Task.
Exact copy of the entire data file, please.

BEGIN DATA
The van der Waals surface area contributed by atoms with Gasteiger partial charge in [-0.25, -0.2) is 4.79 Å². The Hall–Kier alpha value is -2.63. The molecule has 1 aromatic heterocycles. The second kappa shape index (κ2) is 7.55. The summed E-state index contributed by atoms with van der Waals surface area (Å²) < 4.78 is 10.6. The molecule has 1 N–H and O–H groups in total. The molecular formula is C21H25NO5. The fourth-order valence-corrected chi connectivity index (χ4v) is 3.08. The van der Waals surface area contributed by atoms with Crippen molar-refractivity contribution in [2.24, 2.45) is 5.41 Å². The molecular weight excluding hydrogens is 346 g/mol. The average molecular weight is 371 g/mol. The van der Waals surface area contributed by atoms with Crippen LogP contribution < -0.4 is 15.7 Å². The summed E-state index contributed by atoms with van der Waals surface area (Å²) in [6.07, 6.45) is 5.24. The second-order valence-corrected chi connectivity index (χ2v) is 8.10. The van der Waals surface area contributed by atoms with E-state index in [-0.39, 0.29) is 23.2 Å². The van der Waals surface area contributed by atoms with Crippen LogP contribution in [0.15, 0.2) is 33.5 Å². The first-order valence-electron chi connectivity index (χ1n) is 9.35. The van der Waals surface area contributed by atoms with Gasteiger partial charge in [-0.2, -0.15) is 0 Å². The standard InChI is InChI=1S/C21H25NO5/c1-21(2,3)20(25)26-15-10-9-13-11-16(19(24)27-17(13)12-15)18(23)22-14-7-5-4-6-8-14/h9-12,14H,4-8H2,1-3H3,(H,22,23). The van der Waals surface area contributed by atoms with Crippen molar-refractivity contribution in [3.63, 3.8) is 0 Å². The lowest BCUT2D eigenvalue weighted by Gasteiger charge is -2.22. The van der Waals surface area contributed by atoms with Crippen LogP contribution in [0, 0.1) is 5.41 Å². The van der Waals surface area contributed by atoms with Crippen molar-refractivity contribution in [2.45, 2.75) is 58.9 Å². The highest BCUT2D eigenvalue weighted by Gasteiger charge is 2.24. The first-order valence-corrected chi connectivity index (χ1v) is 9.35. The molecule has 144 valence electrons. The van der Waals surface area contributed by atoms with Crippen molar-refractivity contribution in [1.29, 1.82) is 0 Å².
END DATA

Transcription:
The van der Waals surface area contributed by atoms with Gasteiger partial charge in [-0.25, -0.2) is 4.79 Å². The Hall–Kier alpha value is -2.63. The molecule has 1 aromatic heterocycles. The second kappa shape index (κ2) is 7.55. The summed E-state index contributed by atoms with van der Waals surface area (Å²) < 4.78 is 10.6. The molecule has 1 N–H and O–H groups in total. The molecular formula is C21H25NO5. The fourth-order valence-corrected chi connectivity index (χ4v) is 3.08. The van der Waals surface area contributed by atoms with Crippen molar-refractivity contribution in [2.24, 2.45) is 5.41 Å². The molecular weight excluding hydrogens is 346 g/mol. The average molecular weight is 371 g/mol. The van der Waals surface area contributed by atoms with Crippen LogP contribution < -0.4 is 15.7 Å². The summed E-state index contributed by atoms with van der Waals surface area (Å²) in [6.07, 6.45) is 5.24. The second-order valence-corrected chi connectivity index (χ2v) is 8.10. The van der Waals surface area contributed by atoms with E-state index in [-0.39, 0.29) is 23.2 Å². The van der Waals surface area contributed by atoms with Crippen LogP contribution in [0.15, 0.2) is 33.5 Å². The first-order valence-electron chi connectivity index (χ1n) is 9.35. The van der Waals surface area contributed by atoms with Gasteiger partial charge in [-0.2, -0.15) is 0 Å². The standard InChI is InChI=1S/C21H25NO5/c1-21(2,3)20(25)26-15-10-9-13-11-16(19(24)27-17(13)12-15)18(23)22-14-7-5-4-6-8-14/h9-12,14H,4-8H2,1-3H3,(H,22,23). The van der Waals surface area contributed by atoms with Crippen molar-refractivity contribution in [3.63, 3.8) is 0 Å². The lowest BCUT2D eigenvalue weighted by Gasteiger charge is -2.22. The van der Waals surface area contributed by atoms with Crippen LogP contribution in [0, 0.1) is 5.41 Å². The van der Waals surface area contributed by atoms with Crippen molar-refractivity contribution in [2.45, 2.75) is 58.9 Å². The highest BCUT2D eigenvalue weighted by Gasteiger charge is 2.24. The first-order valence-corrected chi connectivity index (χ1v) is 9.35. The molecule has 144 valence electrons. The van der Waals surface area contributed by atoms with Crippen molar-refractivity contribution in [1.29, 1.82) is 0 Å².